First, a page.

Today’s Young Voices Podcast features Young Voices Executive Director Casey Given and YV Senior Advocate Máté Hajba on Hungary’s rising illiberal populism and its similarities to Trump’s proposed strongman policies.
Executive Director Casey Given’s presentation, “Introduction to Op-ed Writing” is now available on Young Voices’ YouTube channel! Watch to learn all the nuts and bolts of commentary writing, including: how to construct a coherent sentence, how to structure an op-ed, where to go for reliable sources, and so much more.
This presentation is the first of several that Young Voices plans to release. Casey is available to present this and many more in-person or online to a variety of audiences. For inquiries, email him at [email protected].
As a long-time Trekkie (with several conventions and selfies with William Shatner) and an economist, I was more than delighted when a good friend of mine gave me the recently published book Trekonomics: The Economics Behind Star Trek by Manu Saadia.
Saadia’s highly exciting book attempts to explain the economy of Star Trek and describes the Federation of United Planets (which includes Earth) as a post-scarcity society that no longer uses money because everyone maximizes their utility by just doing what they want to do. The main driving force behind people’s behavior is vanity, not profit. He calls this economic system “Trekonomics.”
Economics Is an Intergalactic Concept
While describing a post-scarcity society, Saadia admits that there are some resources that are scarce. He mainly focuses on dilithium crystals that are the source of energy in the Star Trek universe:
“Logic would dictate that near-absolute abundance has driven prices to zero on all but few strategic goods. These strategic goods are of limited use for most people anyway. I do not need a big chunk of dilithium crystals in the course of my everyday life. Matter-antimatter power plants require it, whether on board starships or on the ground, but not me. I am not in the market for it, society as a whole is.”
While Saadia praises the replicator (Star Trek’s version of the universal 3D printer) as the driving force behind post-scarcity, he omits the fact that replicators (and holodecks, and warp drives needed in delivery shuttles bringing the latest vintage of Chateau Picard to your cottage on Mars) require energy in order to create food out of nothing.
“Liberty not only means that the individual has both the opportunity and the burden of choice; it also means that he must bear the consequences of his actions and will receive praise or blame for them.” F. A. Hayek, The Constitution of Liberty, Responsibility and Freedom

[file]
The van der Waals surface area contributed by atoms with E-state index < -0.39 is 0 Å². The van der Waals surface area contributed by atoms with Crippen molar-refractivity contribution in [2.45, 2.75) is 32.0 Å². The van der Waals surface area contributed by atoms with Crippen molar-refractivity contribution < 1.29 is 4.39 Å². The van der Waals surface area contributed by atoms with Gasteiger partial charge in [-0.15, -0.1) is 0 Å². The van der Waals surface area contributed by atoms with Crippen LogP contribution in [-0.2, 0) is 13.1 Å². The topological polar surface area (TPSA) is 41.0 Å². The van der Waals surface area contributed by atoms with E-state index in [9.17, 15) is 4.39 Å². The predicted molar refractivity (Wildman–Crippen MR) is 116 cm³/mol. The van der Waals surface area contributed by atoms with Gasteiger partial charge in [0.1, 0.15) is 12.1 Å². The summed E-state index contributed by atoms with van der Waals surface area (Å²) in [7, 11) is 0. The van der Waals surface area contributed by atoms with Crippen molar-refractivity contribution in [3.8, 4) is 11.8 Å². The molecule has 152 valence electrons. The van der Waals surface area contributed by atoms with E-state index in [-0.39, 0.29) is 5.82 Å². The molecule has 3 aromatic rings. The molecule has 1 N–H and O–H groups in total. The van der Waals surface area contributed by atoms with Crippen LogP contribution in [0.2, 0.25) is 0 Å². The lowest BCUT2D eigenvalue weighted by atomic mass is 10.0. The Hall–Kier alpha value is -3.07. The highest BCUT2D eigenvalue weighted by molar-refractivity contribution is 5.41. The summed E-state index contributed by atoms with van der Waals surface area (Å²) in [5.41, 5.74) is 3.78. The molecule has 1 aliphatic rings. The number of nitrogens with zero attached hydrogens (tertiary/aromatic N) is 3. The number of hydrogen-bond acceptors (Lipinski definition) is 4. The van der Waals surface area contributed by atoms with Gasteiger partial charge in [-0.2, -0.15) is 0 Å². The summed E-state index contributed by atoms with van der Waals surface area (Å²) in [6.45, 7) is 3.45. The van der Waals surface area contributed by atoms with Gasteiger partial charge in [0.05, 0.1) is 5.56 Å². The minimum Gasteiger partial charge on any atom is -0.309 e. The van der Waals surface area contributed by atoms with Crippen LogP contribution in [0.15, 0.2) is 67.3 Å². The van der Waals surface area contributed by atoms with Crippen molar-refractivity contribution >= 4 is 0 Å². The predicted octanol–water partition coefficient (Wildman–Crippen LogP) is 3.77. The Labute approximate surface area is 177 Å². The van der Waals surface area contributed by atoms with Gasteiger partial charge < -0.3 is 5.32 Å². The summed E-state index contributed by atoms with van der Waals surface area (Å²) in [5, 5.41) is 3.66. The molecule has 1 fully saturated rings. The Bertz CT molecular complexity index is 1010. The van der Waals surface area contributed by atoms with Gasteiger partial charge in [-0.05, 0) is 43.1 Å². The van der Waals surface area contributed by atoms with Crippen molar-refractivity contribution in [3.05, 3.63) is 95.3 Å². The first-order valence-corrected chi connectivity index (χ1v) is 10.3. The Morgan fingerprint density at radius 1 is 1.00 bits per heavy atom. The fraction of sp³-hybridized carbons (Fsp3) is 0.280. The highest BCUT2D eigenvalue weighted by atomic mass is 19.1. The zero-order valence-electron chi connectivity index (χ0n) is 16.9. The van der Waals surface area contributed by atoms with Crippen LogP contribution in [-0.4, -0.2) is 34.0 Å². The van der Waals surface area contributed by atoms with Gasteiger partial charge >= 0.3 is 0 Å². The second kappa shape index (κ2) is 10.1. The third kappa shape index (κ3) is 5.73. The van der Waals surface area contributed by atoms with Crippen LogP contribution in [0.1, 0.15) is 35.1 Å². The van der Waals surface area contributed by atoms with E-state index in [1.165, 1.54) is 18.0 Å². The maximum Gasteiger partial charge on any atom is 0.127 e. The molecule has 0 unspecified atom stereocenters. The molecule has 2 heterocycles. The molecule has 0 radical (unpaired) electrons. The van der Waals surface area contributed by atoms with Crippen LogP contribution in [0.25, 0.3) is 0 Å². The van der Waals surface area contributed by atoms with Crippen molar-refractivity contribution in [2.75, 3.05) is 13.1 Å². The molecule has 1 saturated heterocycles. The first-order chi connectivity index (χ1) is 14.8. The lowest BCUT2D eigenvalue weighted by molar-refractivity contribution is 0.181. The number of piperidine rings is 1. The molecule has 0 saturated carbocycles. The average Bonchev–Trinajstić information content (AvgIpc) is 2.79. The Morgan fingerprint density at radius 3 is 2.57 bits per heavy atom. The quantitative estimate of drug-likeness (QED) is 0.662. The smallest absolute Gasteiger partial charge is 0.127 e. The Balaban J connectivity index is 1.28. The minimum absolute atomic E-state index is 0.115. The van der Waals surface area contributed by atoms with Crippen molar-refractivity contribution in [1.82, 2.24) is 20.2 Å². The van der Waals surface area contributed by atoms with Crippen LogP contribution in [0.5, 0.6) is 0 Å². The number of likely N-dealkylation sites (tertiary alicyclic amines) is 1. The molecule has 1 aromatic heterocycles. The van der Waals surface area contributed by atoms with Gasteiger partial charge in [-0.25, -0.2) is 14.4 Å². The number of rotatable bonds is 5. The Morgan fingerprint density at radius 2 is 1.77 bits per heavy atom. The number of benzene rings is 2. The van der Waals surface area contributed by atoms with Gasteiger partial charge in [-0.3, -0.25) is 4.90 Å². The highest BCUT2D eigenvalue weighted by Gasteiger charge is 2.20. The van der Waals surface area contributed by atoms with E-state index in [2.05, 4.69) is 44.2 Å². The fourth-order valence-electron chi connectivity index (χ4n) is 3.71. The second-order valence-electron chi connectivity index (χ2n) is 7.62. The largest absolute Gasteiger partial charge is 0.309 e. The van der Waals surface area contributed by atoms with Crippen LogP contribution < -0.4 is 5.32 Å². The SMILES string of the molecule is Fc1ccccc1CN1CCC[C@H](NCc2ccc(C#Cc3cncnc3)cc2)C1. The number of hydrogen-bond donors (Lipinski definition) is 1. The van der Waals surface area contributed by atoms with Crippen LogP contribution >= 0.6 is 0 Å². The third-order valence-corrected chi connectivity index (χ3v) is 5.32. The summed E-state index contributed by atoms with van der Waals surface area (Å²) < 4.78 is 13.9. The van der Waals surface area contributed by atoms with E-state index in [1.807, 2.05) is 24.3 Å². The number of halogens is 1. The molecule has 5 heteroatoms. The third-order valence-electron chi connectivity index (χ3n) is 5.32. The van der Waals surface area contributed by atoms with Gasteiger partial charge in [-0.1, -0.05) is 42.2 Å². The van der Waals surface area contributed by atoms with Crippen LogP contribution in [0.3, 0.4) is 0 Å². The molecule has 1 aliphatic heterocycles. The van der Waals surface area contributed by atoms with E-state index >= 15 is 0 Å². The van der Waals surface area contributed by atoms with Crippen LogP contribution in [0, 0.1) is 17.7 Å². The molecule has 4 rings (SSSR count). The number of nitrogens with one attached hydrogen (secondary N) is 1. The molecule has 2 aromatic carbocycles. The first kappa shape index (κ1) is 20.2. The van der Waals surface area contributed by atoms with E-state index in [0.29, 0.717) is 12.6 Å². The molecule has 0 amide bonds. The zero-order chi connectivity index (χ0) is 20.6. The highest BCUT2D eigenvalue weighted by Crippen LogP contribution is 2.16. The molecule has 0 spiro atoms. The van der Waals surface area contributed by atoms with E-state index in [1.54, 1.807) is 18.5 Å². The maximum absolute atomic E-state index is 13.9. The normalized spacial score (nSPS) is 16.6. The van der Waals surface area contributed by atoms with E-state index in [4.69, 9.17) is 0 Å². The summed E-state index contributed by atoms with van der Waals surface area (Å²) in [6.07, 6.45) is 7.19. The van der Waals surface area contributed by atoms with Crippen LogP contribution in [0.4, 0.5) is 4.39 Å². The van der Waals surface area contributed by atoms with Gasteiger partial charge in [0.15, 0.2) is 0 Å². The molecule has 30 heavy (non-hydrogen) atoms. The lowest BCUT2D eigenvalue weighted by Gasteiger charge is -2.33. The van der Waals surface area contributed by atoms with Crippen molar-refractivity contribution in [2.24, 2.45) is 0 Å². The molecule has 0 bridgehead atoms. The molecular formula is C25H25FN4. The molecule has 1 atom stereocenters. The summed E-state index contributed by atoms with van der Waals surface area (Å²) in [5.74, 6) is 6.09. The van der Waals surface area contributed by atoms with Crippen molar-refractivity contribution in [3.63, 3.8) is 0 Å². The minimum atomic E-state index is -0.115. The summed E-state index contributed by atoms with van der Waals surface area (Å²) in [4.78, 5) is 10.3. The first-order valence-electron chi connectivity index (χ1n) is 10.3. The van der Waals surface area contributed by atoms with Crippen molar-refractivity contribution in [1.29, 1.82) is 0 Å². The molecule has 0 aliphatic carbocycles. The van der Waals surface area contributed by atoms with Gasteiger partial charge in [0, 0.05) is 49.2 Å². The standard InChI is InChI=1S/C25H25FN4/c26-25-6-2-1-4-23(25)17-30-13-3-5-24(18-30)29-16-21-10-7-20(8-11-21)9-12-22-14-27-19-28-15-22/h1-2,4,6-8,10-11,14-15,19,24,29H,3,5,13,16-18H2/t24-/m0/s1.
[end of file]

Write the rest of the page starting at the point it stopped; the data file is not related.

What does it mean for speech to be free? I’m less interested in the legal specifications surrounding this question and more eager to discuss what this means for us in our daily interactions. As an anarchist, I don’t see a legitimate role for governments to play in limiting or privileging certain types of speech. However, that does not mean that individuals cannot or should not be held responsible for the things they say by others in their chosen communities. Since we’ve removed as an option the use of force to suppress speech, what avenues might remain available for praxis?
If speech is to exist in a kind of “marketplace of ideas,” then “praise” or “blame” can act as a profit and loss system for “good” and “bad” speech. It remains the domain of individuals to decide for themselves what constitutes good and bad, as well as how to react to different ideas. Some people are comfortable combating ideas with their own speech with the hope of, at least, persuading or emboldening others to do the same. For others (usually those who have experienced trauma related to particular ideas such as misogyny, rape culture, homo- and transphobia, etc.) the response is often to retreat from spaces where these ideas are shared uncritically and build alternative spaces with others who feel similarly. Some would call these “safe spaces,” but bell hooks has another idea; removed from fear of re-traumatization and retaliation, people create spaces in which they are “safe to struggle.” It is a gross mischaracterization of safe spaces to say that there aren’t any levels of disagreement among those involved. Rather, open and respectful disagreement is possible because there is a foundation of mutual trust established through the intentions set for the space.
In the Property Right Alliance’s newly-updated International Property Rights Index (IPRI), the United States ranked 15th out of the 128 countries studied. Yet many would presume the United States to be much higher on the list. It seems somewhat intuitive that the United States would be ranked above countries such as New Zealand, Japan and Australia, and possibly above the United Kingdom and Hong Kong, but the study shows this is not the case.
While strong in intellectual property protections, the United States has more work to do in terms of protecting physical property rights and fostering legal and political environments that do not allow for unnecessary seizures. The United States might be tied for first with Japan in its protection of intellectual property rights with a score of 8.63 (out of 10), but the empirical evidence shows that the U.S. protects physical property and its legal and political environments to a lesser extent. Reforming eminent domain abuse and civil asset forfeiture could aid the United States in better protecting citizens’ property rights.